A Japanese court has blocked Kansai Electric Power from restarting its nuclear reactors at the Takahama facility after local residents complained about the safety measures at the nuclear plant.
Reuters, citing plaintiffs, reported that the court has issued an injunction to halt the restart of Takahama number three and number four nuclear reactors.
Kansai Electric Power received all required approvals from Japan's nuclear regulator for the reactors on the coast of Fukui prefecture in western Japan, and they were expected to be restarted later in 2015.
Nevertheless, the local residents were worried about the safety of the reactors, given the 2011 Great East Japan Earthquake and Tsunami, which led to the melt-down of the Fukushima nuclear facility. Following the disaster, Japan has shut down all of its nuclear plants, forcing the country to depend on imports for most of its energy needs.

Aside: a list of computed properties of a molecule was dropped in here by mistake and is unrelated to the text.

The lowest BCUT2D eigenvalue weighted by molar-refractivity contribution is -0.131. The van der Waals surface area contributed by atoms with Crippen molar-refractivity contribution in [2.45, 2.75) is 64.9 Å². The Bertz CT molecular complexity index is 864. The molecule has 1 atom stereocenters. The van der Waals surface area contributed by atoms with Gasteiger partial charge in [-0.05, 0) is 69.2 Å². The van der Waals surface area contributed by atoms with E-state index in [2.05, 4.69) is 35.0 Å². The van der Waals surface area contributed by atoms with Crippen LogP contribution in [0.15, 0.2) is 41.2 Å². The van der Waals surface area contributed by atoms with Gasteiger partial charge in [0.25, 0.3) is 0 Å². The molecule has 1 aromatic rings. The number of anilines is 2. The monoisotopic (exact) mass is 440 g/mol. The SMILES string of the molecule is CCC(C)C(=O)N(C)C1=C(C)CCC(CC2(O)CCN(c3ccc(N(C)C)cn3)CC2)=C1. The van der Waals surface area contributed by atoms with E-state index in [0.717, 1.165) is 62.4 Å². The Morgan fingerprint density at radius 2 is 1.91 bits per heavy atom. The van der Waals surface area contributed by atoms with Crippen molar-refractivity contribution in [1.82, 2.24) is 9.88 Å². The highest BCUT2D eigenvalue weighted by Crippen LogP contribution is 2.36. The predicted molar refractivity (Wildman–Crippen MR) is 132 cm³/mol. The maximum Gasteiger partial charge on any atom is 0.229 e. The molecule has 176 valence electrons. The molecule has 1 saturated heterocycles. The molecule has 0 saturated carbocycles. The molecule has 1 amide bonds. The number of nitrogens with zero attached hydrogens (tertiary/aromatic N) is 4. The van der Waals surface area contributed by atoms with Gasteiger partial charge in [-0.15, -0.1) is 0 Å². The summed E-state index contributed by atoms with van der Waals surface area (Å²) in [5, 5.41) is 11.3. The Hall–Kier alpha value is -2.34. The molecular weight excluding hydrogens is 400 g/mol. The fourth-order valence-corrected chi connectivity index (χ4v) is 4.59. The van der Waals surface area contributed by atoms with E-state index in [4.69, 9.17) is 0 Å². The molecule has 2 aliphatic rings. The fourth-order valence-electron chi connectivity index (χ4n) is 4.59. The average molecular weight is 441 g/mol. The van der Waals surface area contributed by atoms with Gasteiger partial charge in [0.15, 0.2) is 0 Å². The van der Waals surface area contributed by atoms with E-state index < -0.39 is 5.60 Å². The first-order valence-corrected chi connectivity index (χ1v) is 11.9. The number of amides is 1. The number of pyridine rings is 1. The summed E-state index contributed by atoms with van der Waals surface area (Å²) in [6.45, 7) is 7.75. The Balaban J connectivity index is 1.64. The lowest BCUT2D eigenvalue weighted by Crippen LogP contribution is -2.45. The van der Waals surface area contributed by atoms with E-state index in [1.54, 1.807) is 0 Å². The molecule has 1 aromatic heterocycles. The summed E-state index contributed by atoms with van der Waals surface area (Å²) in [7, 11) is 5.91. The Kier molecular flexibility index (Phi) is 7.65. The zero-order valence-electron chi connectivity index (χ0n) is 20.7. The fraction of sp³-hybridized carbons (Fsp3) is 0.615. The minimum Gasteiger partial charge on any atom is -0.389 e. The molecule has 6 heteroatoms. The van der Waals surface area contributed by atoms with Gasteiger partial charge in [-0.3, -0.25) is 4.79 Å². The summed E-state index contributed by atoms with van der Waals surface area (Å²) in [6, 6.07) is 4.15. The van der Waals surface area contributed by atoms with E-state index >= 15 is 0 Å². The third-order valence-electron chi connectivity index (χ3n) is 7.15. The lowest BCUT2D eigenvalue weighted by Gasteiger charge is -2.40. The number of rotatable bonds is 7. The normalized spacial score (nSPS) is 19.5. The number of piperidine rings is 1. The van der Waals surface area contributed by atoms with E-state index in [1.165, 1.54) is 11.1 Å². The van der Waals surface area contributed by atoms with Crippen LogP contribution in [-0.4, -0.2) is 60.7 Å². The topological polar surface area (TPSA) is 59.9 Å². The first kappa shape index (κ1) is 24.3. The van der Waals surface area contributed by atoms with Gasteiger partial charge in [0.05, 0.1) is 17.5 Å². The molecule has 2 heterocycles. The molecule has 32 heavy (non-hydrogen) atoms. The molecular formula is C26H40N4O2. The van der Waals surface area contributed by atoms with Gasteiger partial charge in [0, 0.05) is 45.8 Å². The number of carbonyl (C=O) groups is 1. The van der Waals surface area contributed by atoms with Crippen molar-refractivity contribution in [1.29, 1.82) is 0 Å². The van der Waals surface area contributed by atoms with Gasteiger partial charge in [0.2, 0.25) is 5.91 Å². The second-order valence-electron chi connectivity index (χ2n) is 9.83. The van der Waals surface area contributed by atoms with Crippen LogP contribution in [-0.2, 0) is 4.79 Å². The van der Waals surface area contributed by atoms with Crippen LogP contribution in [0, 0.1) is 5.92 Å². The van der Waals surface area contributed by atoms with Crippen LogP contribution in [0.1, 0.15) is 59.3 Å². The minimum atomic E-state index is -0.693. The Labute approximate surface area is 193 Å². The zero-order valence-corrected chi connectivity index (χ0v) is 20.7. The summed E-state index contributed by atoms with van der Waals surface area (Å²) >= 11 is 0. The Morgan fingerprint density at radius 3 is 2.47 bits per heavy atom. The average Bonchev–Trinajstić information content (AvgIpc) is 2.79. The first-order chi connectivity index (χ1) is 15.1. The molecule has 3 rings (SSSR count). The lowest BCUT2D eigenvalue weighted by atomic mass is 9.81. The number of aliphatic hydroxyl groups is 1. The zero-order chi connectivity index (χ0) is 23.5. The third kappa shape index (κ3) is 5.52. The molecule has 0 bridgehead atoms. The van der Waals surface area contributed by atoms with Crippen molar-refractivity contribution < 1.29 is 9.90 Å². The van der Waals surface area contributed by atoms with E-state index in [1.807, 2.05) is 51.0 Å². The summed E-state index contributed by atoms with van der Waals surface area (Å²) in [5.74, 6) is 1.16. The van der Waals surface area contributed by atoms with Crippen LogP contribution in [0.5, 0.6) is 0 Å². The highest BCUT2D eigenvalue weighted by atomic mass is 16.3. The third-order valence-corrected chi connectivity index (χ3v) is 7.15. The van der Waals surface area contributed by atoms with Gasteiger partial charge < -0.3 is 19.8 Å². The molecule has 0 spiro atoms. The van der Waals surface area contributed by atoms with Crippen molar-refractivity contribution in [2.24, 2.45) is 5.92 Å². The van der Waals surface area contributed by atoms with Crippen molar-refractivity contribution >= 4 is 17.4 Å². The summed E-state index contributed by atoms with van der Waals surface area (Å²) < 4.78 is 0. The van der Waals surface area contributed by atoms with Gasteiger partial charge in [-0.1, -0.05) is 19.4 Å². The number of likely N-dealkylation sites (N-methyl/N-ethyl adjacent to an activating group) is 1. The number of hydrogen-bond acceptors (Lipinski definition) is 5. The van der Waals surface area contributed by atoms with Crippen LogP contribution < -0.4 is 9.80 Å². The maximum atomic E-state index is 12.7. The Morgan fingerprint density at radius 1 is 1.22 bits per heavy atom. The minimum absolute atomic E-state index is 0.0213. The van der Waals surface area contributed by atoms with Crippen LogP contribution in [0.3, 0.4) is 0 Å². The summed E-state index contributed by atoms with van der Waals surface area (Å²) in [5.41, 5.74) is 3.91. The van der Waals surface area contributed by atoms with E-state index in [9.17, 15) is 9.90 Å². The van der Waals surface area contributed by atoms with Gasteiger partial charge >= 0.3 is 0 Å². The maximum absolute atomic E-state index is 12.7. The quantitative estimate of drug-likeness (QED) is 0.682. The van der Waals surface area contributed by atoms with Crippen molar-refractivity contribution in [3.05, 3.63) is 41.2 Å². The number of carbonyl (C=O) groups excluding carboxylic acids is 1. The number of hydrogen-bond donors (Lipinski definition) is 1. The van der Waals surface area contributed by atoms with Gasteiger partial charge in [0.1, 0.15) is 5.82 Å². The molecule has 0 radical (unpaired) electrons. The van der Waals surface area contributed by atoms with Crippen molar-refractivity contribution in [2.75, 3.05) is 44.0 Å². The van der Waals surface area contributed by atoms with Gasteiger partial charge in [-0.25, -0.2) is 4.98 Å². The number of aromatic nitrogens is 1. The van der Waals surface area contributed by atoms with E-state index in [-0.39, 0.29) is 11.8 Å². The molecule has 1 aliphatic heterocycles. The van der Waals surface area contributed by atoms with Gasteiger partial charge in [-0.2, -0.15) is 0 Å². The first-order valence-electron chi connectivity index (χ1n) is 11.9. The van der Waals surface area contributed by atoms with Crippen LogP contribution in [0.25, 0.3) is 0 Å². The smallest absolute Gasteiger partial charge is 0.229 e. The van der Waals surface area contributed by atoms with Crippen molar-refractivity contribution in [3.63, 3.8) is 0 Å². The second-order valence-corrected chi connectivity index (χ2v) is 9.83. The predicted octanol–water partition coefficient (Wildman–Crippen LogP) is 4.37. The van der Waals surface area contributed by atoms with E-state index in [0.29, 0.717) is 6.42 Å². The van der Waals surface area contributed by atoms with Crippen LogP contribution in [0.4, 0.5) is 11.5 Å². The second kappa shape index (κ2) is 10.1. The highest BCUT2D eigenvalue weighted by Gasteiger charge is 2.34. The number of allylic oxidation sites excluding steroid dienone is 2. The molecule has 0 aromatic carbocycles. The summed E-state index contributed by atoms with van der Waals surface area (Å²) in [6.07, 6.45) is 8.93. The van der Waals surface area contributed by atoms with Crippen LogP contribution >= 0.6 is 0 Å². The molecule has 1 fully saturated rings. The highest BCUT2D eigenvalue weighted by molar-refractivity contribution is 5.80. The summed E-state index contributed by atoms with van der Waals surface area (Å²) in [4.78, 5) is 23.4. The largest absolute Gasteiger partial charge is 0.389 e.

The government led by Shinzo Abe wanted to restart nuclear plants, as it claimed that the nuclear reactors were crucial for the growth of the country's economy. Kansai Electric's nuclear reactors were some of the first to be restarted.
However, local residents argued that restart plans underestimate earthquake risks, fail to meet tougher safety standards and lack credible evacuation measures.
A ruling on a similar injunction against a Kyushu Electric Power plant in southern Japan is scheduled for 22 April.